Hit the Road, Jacques: Two Gals and a Van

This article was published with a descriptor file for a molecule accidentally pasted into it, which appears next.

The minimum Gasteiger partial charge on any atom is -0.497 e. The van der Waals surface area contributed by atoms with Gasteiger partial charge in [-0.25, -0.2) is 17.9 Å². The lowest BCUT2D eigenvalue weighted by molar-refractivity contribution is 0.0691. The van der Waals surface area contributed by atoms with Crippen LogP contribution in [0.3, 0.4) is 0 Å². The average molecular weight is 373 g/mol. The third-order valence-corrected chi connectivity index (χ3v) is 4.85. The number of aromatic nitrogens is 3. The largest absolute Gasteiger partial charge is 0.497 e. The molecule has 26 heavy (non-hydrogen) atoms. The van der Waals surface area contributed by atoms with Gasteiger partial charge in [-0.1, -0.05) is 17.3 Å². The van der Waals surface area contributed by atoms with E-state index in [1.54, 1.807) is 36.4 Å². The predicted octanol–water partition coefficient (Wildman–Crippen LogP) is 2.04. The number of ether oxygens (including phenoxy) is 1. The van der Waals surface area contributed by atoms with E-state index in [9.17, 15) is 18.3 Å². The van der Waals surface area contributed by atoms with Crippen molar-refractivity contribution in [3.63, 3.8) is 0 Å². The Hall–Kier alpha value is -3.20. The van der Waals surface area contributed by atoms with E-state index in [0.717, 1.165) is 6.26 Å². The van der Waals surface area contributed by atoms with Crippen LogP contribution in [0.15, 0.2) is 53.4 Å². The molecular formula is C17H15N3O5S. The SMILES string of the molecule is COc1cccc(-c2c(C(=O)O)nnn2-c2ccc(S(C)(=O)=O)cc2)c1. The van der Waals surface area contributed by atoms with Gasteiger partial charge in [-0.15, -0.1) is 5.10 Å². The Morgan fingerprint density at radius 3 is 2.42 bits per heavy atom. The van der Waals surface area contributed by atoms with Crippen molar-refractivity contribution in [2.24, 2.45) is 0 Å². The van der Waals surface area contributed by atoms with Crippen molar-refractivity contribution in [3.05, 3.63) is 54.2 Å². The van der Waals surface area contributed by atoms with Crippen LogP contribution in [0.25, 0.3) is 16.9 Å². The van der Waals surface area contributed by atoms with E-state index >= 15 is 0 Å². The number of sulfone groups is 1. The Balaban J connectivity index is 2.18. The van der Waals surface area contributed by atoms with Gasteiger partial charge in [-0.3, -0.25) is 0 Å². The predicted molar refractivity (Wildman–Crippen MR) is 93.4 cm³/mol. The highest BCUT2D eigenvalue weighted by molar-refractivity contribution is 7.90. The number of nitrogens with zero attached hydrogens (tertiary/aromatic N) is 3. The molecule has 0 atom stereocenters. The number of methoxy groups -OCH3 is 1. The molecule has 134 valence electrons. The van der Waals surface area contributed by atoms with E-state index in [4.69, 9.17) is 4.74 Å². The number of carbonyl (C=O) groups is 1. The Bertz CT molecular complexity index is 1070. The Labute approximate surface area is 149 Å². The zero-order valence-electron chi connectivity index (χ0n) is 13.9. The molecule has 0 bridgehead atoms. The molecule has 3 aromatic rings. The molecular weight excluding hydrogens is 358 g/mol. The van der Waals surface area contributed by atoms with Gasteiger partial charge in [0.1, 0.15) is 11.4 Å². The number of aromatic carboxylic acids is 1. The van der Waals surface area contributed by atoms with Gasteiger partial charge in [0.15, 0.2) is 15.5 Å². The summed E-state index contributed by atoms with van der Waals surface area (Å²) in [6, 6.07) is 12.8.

It began as a simple enough concept: rent a station wagon or van, drive all the excess crap in my tiny Paris apartment to my slightly larger and already well cluttered house in Provence. Makes sense, right? The complications began almost immediately: I require ‘la boite automatique’ – in fact, I haven’t driven stick shift since I was 14 years old and was required by law in the State of Texas to do so. It’s not that easy to find a van or a truck or even a station wagon with automatic transmission in France, especially if you don’t want to do airport pickup. Then there was the issue of drop off charge. Although the 700+ km journey from Paris to Provence is a killer, I figured I could handle it if I knew I could get rid of the car the next day in Avignon or the nearest big city. Ha. Although AutoEurope rentals have no drop off charge, they also did not have automatic transmission. When I explained all the problems to my friend Karen Fawcett, her eyes lit up and began to dance with glee. “This is perfect” she announced. “We’ll drive your stuff down to Provence and then I’ll drive my stuff up to Paris.” As it happens, Karen is renovating a bathroom in her Paris flat and knows that supplies purchased outside of Paris cost much less than when bought in town. “We were Born to Schlep” Karen whispered, “I’ll call AutoEurope immediately. They have the best prices especially on a three day rental which is what we need. ” And so it came to pass that Karen V. Fawcett, who can drive manual transmission, and her husband Victor Kramer arrived at my apartment on the Faubourg St. Honore at 9AM on a sunny Saturday. I had already filled the courtyard of my 1803 building with a minibar, carved wooden book shelf, 4 suitcases, 6 tote bags, 2 boxes of books and assorted boxes of nonsense. .. the kind of nonsense that was far too precious to throw out and/or give away but is unspecific enough as to not fit anywhere in anyone’s life or closet. The van’s back seat is a neat row of padded seats, as cushy as a classy movie theatre. With manual in hand, Victor learns how to fold down the seats so we have an enormous lake of open space. We filled a VW van to such capacity as to have to ask Victor to take the train to Provence. Our van is so new it has all of 7 km on it. Every time I hoist another box or piece of furniture into the tail gate Karen reminds me to be gentle, to care for the car. We run relays from the courtyard to the curb, one person always standing next to this beauty of a van, to guard it and make sure we don’t get ticketed.  We name the van Mother Trucker. Although the tele had announced that Saturday would be a Jour Rouge—one of the worst traffic days for French highways—and we were already plotting an alternate route for the 7-hour-long drive, we were delighted to note there was no traffic in the city. We zoomed past Paris landmarks and said prayers to the gods of le circulation. Ciao to the 2012 Olympics sign on the Assemblee Nationale; bye bye Eiffel Tower; we’re off to see the wizard. Since the trip would be of indeterminate length, we decided ahead of time that we would be relaxed, would make many stops, and would take our time. Before we even hit the A-6 southbound we were parked in the garage at IKEA. Pit stop. Well, if you were Born to Pee and Born to Shop, whatya gonna do? IKEA has a Swedish epicerie with ginger snaps and lox and chilled pear drinks in tall skinny cans. I hate lox, but succumb to the ginger snaps and pear drink. We touch all the furniture on two floors; we leave without a purchase—except our eats. On y va—we hit the freeway. The night before the trip I dreamed in stick shift. That is to say I not only dreamed I could do it, but I shifted the car as the dream chugged on. I am convinced I can get to 4th and fly. In dismay, I note that our VW has 6 speeds. Mon dieu, I am screwed. I feel terrible that I cannot contribute to the drive in any way other than to insert my carte bleu into the toll-taking machine. As we marvel at the open road ahead we discuss the plan: we will drive all day to reach our homes in Provence by dinner time. We will have a day off and then turn around and drive back to Paris the next day. The prospect of two full days on the road and more than 1500 km is daunting. We decide to stop for lunch. French road stops are easy and pleasant. They are marked along the highway with two forms of signs—each is called an Aire. The one with a pictogram of a pine tree (I call this Aire de Pinetree) is a rest stop with a toilet and probably picnic tables. The pictogram of a coffee cup (Aire du Coffee Cup) means there is a real restaurant. The bathrooms tend to be cleaner and more generous than at an Aire de Coffee Cup. Karen chooses a light lunch from the cafeteria line; she is driving and doesn’t want too much food in her stomach. I am navigating and, as always, starved. I have the hot plat du jour—ham and rice and veggies. We drink Coca Cola and say we need it for the caffeine.  We decide to wait 100km for our coffee break. When we need gas, we announce it’s time for a coffee break. French coffee gives me heartburn but I am desperate, so I buy a bottle of chocolate milk and an espresso from the…
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